As world-wide climate change has been an increasing focus for scientists, the frozen continent of Antarctica has been of particular concern — and now new research shows that the West Antarctic Ice Sheet is contributing to rising sea levels due to some unexpectedly high temperature increases in the region. This report, just published in Nature Geoscience, shows that Central West Antarctica is one of the fastest-warming regions in the world, with a temperature increase of 2.4°C (about 4.3° F) occurring between 1958 and 2010. In particular, the scientists found "statistically significant warming" during Antarctica's summer season, especially during the peak melting season of December and January.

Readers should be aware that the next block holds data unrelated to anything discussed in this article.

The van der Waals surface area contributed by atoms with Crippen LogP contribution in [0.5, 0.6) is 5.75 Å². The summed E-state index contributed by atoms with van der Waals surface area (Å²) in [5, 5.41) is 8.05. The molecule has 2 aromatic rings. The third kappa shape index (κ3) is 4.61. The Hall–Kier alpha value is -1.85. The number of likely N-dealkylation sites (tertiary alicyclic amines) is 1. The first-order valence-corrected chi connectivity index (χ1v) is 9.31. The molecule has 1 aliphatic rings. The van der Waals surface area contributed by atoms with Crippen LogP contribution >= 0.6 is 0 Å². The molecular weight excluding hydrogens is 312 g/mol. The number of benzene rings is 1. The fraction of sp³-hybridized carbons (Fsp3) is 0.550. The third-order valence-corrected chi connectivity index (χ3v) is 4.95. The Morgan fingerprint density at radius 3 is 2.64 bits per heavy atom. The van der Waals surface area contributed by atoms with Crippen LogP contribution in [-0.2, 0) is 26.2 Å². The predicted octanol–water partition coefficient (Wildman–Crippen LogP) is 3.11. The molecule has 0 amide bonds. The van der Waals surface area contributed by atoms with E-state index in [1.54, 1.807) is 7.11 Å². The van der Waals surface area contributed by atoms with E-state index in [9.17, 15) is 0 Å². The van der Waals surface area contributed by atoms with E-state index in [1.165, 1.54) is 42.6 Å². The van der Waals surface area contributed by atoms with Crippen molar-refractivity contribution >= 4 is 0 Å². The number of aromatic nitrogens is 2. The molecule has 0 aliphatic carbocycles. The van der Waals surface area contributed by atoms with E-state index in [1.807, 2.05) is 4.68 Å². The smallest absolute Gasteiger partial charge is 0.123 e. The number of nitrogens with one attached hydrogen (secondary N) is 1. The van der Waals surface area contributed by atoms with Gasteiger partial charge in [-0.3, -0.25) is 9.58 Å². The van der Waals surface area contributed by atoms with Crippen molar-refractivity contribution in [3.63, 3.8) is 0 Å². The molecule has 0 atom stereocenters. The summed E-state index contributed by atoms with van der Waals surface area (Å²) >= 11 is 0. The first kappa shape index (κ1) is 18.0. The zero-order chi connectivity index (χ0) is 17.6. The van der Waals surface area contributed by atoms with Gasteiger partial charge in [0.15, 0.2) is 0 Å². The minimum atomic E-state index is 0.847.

The concern is that these rapidly rising summer temperatures will lead to more "frequent and extensive" melting of the West Antarctic Ice Sheet, an event that could contribute significantly to rising sea levels. Of course, there are a few caveats, particularly the plus-minus of 1.2° C that needs to be applied to the 2.4° C increase the researchers found —that's a potential variance worth being aware of. Still, this data does reinforce an earlier study from 2009 that skeptics claim overstated warming concerns. Paired with this new research, however, the 2009 study looks to have actually underestimated the temperature increases, particularly in the aforementioned summer months. With another Antarctic summer underway, we'll soon have more data on how severe the warming continues to be — hopefully before the West Antarctice Ice Shelf rapidly comes apart, as the Larsen B ice shelf did back in 2001.
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